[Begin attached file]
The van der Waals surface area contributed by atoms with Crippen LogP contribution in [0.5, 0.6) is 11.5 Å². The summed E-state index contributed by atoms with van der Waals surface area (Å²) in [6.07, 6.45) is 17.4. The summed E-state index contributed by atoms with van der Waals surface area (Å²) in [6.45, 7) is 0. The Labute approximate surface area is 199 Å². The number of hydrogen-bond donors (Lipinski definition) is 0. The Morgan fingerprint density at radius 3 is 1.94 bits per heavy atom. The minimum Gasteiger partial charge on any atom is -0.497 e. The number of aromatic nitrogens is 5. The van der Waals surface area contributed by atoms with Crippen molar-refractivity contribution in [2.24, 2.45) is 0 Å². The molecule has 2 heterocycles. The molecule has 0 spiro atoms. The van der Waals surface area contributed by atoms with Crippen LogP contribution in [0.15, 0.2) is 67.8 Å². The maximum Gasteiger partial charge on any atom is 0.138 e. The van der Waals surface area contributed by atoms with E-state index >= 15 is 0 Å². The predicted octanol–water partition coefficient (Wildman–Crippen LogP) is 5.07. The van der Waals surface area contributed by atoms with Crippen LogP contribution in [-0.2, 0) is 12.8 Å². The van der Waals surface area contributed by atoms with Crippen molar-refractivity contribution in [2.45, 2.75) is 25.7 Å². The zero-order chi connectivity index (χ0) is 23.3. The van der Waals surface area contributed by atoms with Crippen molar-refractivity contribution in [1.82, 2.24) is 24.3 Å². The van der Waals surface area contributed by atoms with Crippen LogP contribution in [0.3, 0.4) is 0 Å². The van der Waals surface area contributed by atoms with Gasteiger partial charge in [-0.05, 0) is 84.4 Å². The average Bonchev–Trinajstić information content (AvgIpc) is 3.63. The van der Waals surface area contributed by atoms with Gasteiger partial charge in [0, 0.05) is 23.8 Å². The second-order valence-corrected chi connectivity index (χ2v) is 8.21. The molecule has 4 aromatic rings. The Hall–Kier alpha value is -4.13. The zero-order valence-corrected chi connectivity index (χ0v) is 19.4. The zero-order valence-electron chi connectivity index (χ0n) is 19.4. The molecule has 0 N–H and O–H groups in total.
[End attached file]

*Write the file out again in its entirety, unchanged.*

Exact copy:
The van der Waals surface area contributed by atoms with Crippen LogP contribution in [0.5, 0.6) is 11.5 Å². The summed E-state index contributed by atoms with van der Waals surface area (Å²) in [6.07, 6.45) is 17.4. The summed E-state index contributed by atoms with van der Waals surface area (Å²) in [6.45, 7) is 0. The Labute approximate surface area is 199 Å². The number of hydrogen-bond donors (Lipinski definition) is 0. The Morgan fingerprint density at radius 3 is 1.94 bits per heavy atom. The minimum Gasteiger partial charge on any atom is -0.497 e. The number of aromatic nitrogens is 5. The van der Waals surface area contributed by atoms with Crippen molar-refractivity contribution in [2.24, 2.45) is 0 Å². The molecule has 2 heterocycles. The molecule has 0 spiro atoms. The van der Waals surface area contributed by atoms with Crippen LogP contribution in [0.15, 0.2) is 67.8 Å². The maximum Gasteiger partial charge on any atom is 0.138 e. The van der Waals surface area contributed by atoms with E-state index >= 15 is 0 Å². The predicted octanol–water partition coefficient (Wildman–Crippen LogP) is 5.07. The van der Waals surface area contributed by atoms with Crippen LogP contribution in [-0.2, 0) is 12.8 Å². The van der Waals surface area contributed by atoms with Crippen molar-refractivity contribution in [2.45, 2.75) is 25.7 Å². The zero-order chi connectivity index (χ0) is 23.3. The van der Waals surface area contributed by atoms with Crippen molar-refractivity contribution in [1.82, 2.24) is 24.3 Å². The van der Waals surface area contributed by atoms with Crippen LogP contribution in [0.3, 0.4) is 0 Å². The van der Waals surface area contributed by atoms with Gasteiger partial charge in [-0.05, 0) is 84.4 Å². The average Bonchev–Trinajstić information content (AvgIpc) is 3.63. The van der Waals surface area contributed by atoms with Gasteiger partial charge in [0, 0.05) is 23.8 Å². The second-order valence-corrected chi connectivity index (χ2v) is 8.21. The molecule has 4 aromatic rings. The Hall–Kier alpha value is -4.13. The zero-order valence-corrected chi connectivity index (χ0v) is 19.4. The zero-order valence-electron chi connectivity index (χ0n) is 19.4. The molecule has 0 N–H and O–H groups in total.